Annapolis, Maryland, Is the Jewel of the Chesapeake By John Mariani
Date: Huffington Post, May 20th, 2016
For a city of only eight square miles—one of them water—Annapolis has a remarkable mix of the historic, the quaint, and the majestic. The first of those may be segmented into Colonial, Revolutionary, Civil War, and twentieth century periods, so that Annapolis’s architecture is a hodgepodge of slatted wooden houses and mansions like the striking Hammond-Harwood House built in 1774, said to have “the most beautiful door in America”; red brick Georgian government buildings, including the high-on-a-hill Maryland State House (below)—the oldest capitol in continuous legislative use since 1772; and the expansive buildings of the sprawling U.S. Naval Academy, whose majestic Chapel, which holds the crypt of John Paul Jones, was dedicated in 1908.
There is history at every corner of the city. Annapolis was the nation’s first peacetime capital of the new United States after the signing of the Treaty of Paris in 1783, ending the Revolutionary War, and where General George Washington resigned his commission as commander-in-chief of the Continental Army. It was not until 1845 that the Naval Academy was founded here, now spread over 338 impeccably maintained acres of campus, classrooms, a vast sports center, and a dormitory of daunting size and architectural beauty; Bancroft Hall houses 4,000 midshipmen in 1,700 modern rooms.
It is thrilling to visit this exceptional campus—which they call “the Yard”— to see the Midshipmen in their variously colored uniforms, men and women from every state, race, national background and creed, studying everything from mathematics, science, and liberal arts to the history of war and the strategies of generals going back to Alexander the Great.
Their curriculum is in many ways tougher than at even the most prestigious universities, for aside from requirements to pass strenuous physical tests of strength and stamina, the Midshipmen must also maintain high academic standards. Many grads who are commissioned as officers. go into the Navy, some the Marines, others the air forces of those two arms. It is a difficult school to get into and tough to get through. Time off base is restricted. All must live by an honor code. No one pays tuition.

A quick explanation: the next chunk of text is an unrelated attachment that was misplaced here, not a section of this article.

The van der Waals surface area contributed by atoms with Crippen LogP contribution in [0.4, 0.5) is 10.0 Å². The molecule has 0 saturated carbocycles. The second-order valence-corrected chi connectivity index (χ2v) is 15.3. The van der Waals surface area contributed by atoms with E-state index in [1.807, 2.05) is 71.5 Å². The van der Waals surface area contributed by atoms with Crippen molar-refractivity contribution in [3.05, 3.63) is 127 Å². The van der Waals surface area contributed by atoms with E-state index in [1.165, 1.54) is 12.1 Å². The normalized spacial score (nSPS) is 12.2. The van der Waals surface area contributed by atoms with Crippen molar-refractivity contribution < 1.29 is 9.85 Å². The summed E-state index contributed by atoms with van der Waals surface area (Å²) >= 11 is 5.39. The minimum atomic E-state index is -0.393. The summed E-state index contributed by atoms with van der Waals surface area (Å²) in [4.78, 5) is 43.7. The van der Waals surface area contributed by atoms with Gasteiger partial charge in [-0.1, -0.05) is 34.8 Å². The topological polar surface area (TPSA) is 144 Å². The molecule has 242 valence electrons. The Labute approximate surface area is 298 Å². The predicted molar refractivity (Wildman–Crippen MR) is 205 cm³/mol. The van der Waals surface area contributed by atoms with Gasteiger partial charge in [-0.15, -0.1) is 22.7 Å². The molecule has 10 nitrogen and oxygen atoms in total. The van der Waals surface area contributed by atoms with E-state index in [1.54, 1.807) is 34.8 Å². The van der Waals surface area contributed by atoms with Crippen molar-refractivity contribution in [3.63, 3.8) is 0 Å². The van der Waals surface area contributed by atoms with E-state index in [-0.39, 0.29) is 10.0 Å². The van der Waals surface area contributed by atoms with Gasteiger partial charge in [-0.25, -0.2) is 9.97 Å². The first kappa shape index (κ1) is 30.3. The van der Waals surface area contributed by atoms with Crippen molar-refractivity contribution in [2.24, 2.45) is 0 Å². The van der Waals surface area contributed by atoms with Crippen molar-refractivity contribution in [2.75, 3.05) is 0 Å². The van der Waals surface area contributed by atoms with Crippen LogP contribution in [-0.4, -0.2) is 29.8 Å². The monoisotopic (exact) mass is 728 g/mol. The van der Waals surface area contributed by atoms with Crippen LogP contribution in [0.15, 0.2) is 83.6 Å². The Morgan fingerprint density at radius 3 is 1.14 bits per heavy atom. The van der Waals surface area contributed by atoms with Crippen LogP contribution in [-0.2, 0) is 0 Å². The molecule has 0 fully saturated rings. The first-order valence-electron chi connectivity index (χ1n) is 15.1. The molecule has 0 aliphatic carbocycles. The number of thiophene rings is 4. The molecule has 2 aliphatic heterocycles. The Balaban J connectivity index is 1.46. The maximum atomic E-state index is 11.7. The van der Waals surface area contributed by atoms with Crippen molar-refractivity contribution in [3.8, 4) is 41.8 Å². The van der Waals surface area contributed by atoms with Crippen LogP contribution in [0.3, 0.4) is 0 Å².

Preble Hall houses the Naval Academy Museum (above), containing 6,000 prints depicting European and American naval history from 1514 through World War II and one of the world’s best ship model collections, with many made entirely of whalebone.
Maryland was a border state and Annapolis was a Union stronghold during the Civil War so it suffered no damage, although 24% of the Naval Academy officers joined the Confederate cause, many serving in the South’s meager navy. As a result, many of the city’s colonial and ante-bellum houses still remain intact, with approved, color-coded plaques next to their doors explaining their role in the city’s history or what famous personage once lived there. Streets retain their 18th century English names—Duke of Gloucester, King George’s, Hanover—and, although the city lost most of its commercial maritime industry to Baltimore by the 1780s, this is still very much a port for recreational boating. Indeed, just a month ago the downtown port was completely renovated at a cost of $6.1 million, with a new seawall and widened boardwalk.